How This Trainer Helped Her Sister Lose 16 Pounds—And Keep It Off

Learn how she used an investigator's approach to help her sister lose weight.

By Ryan Halvorson
Feb 17, 2016


Client:
Maureen

Personal Trainer: Maryalice Goldsmith, owner and founder, InsideOut Wellness

Location: Princeton, New Jersey


Time for change.

In January 2013, Maureen decided it was time to make a change. Her sister, Maryalice Goldsmith, personal trainer and owner of InsideOut Wellness, an online coaching company, says, “I remember sitting around Maureen’s kitchen island after our New Year’s Eve festivities when Maureen said, ‘This is it—I am so done with this extra weight. I am climbing out of the valley!’”

Maureen had always been active, but as time passed and menopause approached, her weight crept up. She routinely felt bloated and struggled with her energy levels.

“Maureen wasn’t sure what her body needed the most and where to begin,” Goldsmith says. “I think many women are like that; they want [change], but

how

to do it is the issue. My sister was always thin, so this was a first in terms of consciously having to lose weight.” Goldsmith was eager to help.


Food focus.

The first step was to determine if certain foods known to be problematic for some people were reacting negatively with Maureen’s changing body chemistry. The trainer eliminated dairy, alcohol, sugar and some processed foods from her client’s diet for 4 weeks and then slowly reintroduced them, one by one, searching for clues like gas, bloating and constipation.

“For example, when Maureen tried to eat cottage cheese she quickly realized this did not sit well with her digestive system,” recalls Goldsmith. “She assessed that dairy was an issue.”

Goldsmith encouraged her client to remove all dairy from her diet, except for raw, organic cheese.


Realistic eating.

Aside from an initial assessment to determine negative food reactions, Goldsmith advocates a flexible approach to eating. “I want my [clients] to create a lifestyle mindset,” she says. “For Maureen, after the first 4 weeks were completed we transitioned into creating a healthy lifestyle for her.” This meant that if Maureen opted for a glass of wine with dinner, she would skip the bread or keep dessert to only a few bites.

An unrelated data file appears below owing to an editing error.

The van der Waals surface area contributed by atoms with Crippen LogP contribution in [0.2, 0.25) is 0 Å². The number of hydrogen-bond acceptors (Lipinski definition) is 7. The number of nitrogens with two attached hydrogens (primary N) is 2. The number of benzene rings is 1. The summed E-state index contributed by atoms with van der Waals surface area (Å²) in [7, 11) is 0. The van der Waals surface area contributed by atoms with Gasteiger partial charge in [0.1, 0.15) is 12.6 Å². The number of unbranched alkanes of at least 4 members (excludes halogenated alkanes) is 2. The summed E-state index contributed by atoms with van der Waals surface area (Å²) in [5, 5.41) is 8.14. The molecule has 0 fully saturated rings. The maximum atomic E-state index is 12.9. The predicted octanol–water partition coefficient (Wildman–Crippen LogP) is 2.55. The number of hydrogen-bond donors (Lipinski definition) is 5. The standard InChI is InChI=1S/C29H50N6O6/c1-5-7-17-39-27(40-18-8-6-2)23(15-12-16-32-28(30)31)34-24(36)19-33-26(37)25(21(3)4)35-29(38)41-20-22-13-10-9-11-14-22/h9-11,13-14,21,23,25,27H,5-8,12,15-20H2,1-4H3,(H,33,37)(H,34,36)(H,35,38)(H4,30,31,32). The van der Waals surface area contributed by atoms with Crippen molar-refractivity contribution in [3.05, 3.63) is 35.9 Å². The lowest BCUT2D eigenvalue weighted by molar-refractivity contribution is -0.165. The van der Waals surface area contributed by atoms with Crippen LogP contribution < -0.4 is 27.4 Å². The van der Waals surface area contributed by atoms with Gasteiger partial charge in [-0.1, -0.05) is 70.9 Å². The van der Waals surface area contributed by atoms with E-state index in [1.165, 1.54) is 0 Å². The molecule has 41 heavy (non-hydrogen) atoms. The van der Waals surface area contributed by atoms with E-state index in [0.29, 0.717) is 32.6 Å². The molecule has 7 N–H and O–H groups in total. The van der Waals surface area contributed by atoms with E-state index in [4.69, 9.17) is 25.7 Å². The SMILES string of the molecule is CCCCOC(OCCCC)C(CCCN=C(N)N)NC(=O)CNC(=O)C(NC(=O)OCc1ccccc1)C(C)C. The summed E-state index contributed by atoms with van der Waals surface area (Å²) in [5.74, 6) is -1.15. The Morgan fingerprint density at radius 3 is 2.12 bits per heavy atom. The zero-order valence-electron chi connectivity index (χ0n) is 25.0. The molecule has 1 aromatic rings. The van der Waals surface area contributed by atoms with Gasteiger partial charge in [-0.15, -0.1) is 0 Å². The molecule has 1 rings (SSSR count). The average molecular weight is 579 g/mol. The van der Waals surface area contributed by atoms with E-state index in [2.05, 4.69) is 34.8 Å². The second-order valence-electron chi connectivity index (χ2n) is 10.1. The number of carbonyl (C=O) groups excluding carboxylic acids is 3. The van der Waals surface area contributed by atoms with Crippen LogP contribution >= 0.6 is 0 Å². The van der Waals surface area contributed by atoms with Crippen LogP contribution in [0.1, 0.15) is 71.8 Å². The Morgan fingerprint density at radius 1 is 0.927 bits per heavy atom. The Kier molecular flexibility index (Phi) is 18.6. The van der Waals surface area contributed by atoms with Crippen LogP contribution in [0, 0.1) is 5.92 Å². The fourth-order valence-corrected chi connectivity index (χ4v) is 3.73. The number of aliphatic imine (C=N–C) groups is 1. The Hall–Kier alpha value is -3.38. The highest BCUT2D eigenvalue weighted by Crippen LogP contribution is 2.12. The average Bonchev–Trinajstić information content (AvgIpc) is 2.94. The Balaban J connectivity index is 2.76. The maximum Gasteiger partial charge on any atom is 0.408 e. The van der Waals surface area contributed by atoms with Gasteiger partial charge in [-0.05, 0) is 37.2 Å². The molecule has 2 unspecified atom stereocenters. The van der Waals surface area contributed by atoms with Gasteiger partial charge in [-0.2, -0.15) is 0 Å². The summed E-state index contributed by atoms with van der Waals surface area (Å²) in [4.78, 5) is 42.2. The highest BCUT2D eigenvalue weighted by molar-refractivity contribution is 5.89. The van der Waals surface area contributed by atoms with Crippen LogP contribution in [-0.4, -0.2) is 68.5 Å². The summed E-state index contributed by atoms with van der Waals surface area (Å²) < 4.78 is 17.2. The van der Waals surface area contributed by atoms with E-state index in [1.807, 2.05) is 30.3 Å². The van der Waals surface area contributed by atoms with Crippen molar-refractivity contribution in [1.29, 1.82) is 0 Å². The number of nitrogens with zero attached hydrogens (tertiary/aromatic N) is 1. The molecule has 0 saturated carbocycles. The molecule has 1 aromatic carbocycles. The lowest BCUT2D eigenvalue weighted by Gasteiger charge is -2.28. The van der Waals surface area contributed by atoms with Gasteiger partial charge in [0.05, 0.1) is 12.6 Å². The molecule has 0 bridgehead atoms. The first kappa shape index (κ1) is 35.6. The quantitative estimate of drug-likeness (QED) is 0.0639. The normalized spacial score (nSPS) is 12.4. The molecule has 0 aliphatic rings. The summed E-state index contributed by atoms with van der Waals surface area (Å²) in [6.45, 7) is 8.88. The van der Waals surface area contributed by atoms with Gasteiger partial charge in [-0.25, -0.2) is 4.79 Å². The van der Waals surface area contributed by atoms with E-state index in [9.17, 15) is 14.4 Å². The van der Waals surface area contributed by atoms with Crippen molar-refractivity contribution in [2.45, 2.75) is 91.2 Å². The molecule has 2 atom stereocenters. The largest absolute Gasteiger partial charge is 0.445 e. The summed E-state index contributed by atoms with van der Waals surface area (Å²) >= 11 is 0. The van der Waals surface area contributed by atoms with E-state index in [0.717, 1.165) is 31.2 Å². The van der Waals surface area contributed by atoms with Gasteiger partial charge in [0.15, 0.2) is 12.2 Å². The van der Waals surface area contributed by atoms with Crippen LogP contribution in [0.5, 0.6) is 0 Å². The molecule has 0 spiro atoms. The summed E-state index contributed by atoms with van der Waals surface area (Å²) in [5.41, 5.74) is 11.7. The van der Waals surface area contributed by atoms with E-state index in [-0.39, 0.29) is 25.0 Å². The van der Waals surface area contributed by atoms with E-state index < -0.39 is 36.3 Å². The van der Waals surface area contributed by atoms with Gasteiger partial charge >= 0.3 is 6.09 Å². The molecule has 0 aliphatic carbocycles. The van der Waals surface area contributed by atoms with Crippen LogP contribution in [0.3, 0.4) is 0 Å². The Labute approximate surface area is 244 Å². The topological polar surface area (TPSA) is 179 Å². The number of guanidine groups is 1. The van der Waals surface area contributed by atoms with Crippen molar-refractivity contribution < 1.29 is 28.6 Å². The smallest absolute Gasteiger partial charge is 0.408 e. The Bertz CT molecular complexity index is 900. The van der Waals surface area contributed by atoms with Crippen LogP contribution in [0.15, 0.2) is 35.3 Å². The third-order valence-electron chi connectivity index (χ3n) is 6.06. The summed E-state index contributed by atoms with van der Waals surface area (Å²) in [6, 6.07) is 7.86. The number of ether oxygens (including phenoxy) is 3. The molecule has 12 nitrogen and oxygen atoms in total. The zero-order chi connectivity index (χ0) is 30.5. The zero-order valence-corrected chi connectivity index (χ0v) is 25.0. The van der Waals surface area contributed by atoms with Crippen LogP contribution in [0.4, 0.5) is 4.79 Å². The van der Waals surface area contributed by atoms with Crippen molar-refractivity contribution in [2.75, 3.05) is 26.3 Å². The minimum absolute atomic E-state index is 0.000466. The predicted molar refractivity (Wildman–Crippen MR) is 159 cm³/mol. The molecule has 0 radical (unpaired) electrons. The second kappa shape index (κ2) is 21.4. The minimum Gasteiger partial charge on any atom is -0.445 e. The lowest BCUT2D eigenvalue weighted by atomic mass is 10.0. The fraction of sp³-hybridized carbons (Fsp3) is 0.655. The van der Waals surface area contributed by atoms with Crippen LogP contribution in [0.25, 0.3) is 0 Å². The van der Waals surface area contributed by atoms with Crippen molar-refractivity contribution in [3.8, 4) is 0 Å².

“All that ‘No,

can’t

have that!’ and ‘Nope,

can’t

drink that!’ catches up to you,” Goldsmith explains. “For my clients, it’s about ‘I

don’t

want that because I would rather have this tonight and maintain my healthy lifestyle.’”


Individualized exercise.

Goldsmith outlined a very specific plan for her sister that would help her achieve her goals. “I created a workout regime that split the training into upper- and lower-body exercises for the first 4 weeks.”

During each of those 30-minute sessions, Maureen used moderate resistance—lifting weights in specific sequences at a somewhat rapid pace. Goldsmith believes that using external resistance in this way is highly effective for burning fat and shaping the body. As Maureen grew stronger, she transitioned to full-body workouts.

Goldsmith also paid attention to stress levels, which can be more sensitive during menopause. “If [stress] is not managed properly, weight gain in the midsection and the hip and thigh area is imminent,” she warns.

To counteract daily stresses, the trainer encouraged her client to walk as much as possible—ideally directly after the workout. “This is not speed walking with ankle weights and 3-pounders in your hand; this is a restorative walk,” Goldsmith advises. “It’s about calming things down, not revving things up,” she says.


Knowing your body.

“I followed the program and dutifully maintained 90% compliance,” says Maureen. “I went from 149 pounds and 31% body fat to 133 pounds and 24% body fat. I can now reach into the far corner of my closet and pull out pants I haven’t worn in 2 years. This is the

best

part.”

Goldsmith emphasizes that her sister’s success is rooted in the mind. “Maureen, 2 years later, maintains her health and fitness,” Goldsmith remarks. “She has embraced the lifestyle 100%. She knows exactly what her body needs and how to provide it. This is the only way to experience long-term health—knowledge of your very own body. Diets and meal and workout plans are all temporary fixes without long-term education about what your individual body needs.”

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Ryan Halvorson

Ryan Halvorson is an award-winning writer and editor. He is a long-time author and presenter for IDEA Health & Fitness Association, fitness industry consultant and former director of group training for Bird Rock Fit. He is also a Master Trainer for TriggerPoint.

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